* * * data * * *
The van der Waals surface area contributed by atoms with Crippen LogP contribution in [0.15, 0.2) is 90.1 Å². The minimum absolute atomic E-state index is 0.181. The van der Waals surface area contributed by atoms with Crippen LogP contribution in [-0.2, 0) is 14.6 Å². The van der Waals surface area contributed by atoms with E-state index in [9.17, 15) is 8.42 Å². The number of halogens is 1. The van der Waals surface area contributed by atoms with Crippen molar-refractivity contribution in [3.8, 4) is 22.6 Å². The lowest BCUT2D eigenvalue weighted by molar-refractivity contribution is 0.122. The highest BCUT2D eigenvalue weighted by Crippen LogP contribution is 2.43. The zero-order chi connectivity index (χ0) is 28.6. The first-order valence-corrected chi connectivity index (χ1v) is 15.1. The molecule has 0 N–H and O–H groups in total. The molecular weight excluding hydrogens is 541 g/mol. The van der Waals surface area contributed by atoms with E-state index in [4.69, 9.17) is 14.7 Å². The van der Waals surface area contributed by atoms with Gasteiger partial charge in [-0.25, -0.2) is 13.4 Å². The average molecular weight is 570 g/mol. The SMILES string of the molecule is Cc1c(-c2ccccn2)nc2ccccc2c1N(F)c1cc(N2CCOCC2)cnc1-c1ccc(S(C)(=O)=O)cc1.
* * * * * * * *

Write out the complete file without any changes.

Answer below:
The van der Waals surface area contributed by atoms with Crippen LogP contribution in [0.15, 0.2) is 90.1 Å². The minimum absolute atomic E-state index is 0.181. The van der Waals surface area contributed by atoms with Crippen LogP contribution in [-0.2, 0) is 14.6 Å². The van der Waals surface area contributed by atoms with E-state index in [9.17, 15) is 8.42 Å². The number of halogens is 1. The van der Waals surface area contributed by atoms with Crippen molar-refractivity contribution in [3.8, 4) is 22.6 Å². The lowest BCUT2D eigenvalue weighted by molar-refractivity contribution is 0.122. The highest BCUT2D eigenvalue weighted by Crippen LogP contribution is 2.43. The zero-order chi connectivity index (χ0) is 28.6. The first-order valence-corrected chi connectivity index (χ1v) is 15.1. The molecule has 0 N–H and O–H groups in total. The molecular weight excluding hydrogens is 541 g/mol. The van der Waals surface area contributed by atoms with E-state index in [4.69, 9.17) is 14.7 Å². The van der Waals surface area contributed by atoms with Gasteiger partial charge in [-0.25, -0.2) is 13.4 Å². The average molecular weight is 570 g/mol. The SMILES string of the molecule is Cc1c(-c2ccccn2)nc2ccccc2c1N(F)c1cc(N2CCOCC2)cnc1-c1ccc(S(C)(=O)=O)cc1.